Posted Saturday, January 8, 2022

The U.S. House of Representatives recently passed the Dr. Lorna Breen Health Care Provider Protection Act, legislation to fund programs to improve the well-being and mental health of health care workers, including providers of home-based care.

This legislation is motivated by concern about the unprecedented stress and burnout health care workers have faced because of the demands put upon them by the COVID-19 pandemic. The law is named for Dr. Lorna Breen, the medical director of the emergency department at New York-Presbyterian Allen Hospital, who died by suicide in the Spring of 2020.

The bill passed in the U.S. Senate in August, but it will now go back to that chamber since a small change was made to the House version. If it passes, it will then go to President Biden to be signed into law.

The bill would:

  • Establish grants for health care providers and professional associations for employee education, peer-support programming, and mental and behavioral health treatment; health care providers in areas with health professional shortages or rural areas will be prioritized.
  • Establish grants for health profession schools, academic health centers, or other institutions to help them train health workers in strategies to prevent suicide, burnout, mental health conditions, and substance use disorders. The grants would also help improve health care professionals’ well-being and job satisfaction.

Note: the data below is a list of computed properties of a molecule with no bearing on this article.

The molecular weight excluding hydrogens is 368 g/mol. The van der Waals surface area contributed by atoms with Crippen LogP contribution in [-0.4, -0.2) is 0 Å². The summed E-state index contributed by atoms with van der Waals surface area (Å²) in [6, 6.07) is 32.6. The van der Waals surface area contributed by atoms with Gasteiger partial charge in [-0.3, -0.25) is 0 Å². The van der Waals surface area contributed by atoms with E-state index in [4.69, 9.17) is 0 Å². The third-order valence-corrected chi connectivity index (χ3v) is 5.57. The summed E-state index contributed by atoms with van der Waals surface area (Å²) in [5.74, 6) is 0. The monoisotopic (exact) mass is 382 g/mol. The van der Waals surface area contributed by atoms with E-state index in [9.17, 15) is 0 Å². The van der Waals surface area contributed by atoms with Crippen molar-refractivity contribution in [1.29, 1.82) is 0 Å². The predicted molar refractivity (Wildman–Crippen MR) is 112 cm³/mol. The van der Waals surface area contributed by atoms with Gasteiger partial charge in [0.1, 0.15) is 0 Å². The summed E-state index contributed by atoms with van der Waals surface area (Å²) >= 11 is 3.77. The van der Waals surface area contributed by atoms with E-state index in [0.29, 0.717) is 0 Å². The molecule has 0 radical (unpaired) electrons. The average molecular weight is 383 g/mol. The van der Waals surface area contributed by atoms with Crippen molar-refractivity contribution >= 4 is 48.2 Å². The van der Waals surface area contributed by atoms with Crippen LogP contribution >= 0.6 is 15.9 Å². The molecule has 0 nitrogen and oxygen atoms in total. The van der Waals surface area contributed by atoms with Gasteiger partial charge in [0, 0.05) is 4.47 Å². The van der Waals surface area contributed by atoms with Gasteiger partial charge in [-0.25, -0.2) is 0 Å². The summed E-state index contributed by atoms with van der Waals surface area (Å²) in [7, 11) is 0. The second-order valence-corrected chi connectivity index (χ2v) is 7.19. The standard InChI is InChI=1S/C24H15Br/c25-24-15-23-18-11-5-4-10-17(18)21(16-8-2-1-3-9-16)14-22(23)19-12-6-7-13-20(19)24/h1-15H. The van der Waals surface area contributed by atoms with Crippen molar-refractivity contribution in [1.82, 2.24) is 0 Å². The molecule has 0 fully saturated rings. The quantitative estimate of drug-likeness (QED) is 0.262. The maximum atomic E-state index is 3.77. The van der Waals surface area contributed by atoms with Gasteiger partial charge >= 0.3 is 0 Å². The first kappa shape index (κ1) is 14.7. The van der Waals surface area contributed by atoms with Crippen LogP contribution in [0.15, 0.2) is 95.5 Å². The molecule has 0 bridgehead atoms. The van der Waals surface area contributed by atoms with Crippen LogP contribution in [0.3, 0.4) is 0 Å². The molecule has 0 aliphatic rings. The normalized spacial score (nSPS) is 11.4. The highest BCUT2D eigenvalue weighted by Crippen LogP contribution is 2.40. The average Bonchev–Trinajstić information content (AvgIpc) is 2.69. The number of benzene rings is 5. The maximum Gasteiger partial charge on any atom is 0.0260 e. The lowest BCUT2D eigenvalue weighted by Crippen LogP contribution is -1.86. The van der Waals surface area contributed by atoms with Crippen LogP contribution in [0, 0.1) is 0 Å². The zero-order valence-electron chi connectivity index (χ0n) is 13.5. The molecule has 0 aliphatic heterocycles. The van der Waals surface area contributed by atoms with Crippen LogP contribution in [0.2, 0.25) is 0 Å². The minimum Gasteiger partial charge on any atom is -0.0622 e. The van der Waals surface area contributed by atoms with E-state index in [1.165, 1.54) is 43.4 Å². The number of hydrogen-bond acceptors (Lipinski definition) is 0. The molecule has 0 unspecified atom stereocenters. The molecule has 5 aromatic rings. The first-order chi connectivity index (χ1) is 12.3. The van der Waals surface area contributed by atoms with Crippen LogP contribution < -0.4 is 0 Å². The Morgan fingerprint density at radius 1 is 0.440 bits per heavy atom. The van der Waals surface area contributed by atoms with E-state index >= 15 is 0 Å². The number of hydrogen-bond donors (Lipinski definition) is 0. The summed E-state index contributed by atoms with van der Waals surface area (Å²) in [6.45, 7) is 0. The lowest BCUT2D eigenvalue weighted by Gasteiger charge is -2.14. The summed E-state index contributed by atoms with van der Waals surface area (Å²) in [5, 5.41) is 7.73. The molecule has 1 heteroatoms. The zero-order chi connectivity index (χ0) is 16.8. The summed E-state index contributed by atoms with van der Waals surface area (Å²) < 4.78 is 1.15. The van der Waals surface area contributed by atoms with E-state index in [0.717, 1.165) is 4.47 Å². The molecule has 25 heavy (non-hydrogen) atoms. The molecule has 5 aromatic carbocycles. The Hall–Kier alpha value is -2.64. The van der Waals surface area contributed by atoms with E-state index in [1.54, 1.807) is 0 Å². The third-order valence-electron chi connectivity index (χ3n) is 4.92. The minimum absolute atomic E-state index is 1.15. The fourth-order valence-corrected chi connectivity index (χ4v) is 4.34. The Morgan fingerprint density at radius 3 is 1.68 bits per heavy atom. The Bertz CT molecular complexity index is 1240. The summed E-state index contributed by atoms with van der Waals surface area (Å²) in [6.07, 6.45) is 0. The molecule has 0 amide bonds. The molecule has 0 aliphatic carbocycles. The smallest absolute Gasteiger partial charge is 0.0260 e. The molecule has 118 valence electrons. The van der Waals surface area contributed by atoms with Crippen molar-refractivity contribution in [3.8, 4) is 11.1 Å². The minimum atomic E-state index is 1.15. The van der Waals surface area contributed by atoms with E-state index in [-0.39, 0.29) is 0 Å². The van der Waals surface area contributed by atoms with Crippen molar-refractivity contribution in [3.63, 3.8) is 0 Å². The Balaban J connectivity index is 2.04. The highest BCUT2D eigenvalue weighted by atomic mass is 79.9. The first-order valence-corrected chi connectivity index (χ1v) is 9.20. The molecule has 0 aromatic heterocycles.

• Seek to identify and disseminate evidence-informed best practices for reducing and preventing suicide and burnout among health care professionals, training health care professionals in appropriate strategies, and promoting their mental and behavioral health and job satisfaction.
  • Establish a national evidence-based education and awareness campaign targeting health care professionals to encourage them to seek support and treatment for mental and behavioral health concerns.
  • Establish a comprehensive study on health care professional mental and behavioral health and burnout, including the impact of the COVID-19 pandemic on such professionals’ health.

The bill would allocate $45 million for FY 2022-2024.

Source: NAHC Report

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